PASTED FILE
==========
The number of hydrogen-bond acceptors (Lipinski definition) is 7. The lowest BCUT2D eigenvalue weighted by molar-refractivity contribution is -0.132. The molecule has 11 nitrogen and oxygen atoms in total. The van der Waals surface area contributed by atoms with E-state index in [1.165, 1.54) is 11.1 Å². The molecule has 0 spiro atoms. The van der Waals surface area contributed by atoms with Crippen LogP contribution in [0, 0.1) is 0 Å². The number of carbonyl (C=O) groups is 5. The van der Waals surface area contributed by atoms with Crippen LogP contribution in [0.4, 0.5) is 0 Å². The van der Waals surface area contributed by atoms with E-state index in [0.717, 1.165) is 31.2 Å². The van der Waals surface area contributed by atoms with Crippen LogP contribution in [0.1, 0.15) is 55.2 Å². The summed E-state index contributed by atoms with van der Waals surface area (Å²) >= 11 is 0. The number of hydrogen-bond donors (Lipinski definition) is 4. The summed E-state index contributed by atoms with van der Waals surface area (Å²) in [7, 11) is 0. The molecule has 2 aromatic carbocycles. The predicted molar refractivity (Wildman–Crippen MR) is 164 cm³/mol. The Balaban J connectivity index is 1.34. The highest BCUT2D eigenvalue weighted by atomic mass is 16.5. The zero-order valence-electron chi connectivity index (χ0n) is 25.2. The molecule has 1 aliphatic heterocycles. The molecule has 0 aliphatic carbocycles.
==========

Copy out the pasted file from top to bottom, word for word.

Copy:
The number of hydrogen-bond acceptors (Lipinski definition) is 7. The lowest BCUT2D eigenvalue weighted by molar-refractivity contribution is -0.132. The molecule has 11 nitrogen and oxygen atoms in total. The van der Waals surface area contributed by atoms with E-state index in [1.165, 1.54) is 11.1 Å². The molecule has 0 spiro atoms. The van der Waals surface area contributed by atoms with Crippen LogP contribution in [0, 0.1) is 0 Å². The number of carbonyl (C=O) groups is 5. The van der Waals surface area contributed by atoms with Crippen LogP contribution in [0.4, 0.5) is 0 Å². The van der Waals surface area contributed by atoms with E-state index in [0.717, 1.165) is 31.2 Å². The van der Waals surface area contributed by atoms with Crippen LogP contribution in [0.1, 0.15) is 55.2 Å². The summed E-state index contributed by atoms with van der Waals surface area (Å²) >= 11 is 0. The number of hydrogen-bond donors (Lipinski definition) is 4. The summed E-state index contributed by atoms with van der Waals surface area (Å²) in [7, 11) is 0. The molecule has 2 aromatic carbocycles. The predicted molar refractivity (Wildman–Crippen MR) is 164 cm³/mol. The Balaban J connectivity index is 1.34. The highest BCUT2D eigenvalue weighted by atomic mass is 16.5. The zero-order valence-electron chi connectivity index (χ0n) is 25.2. The molecule has 1 aliphatic heterocycles. The molecule has 0 aliphatic carbocycles.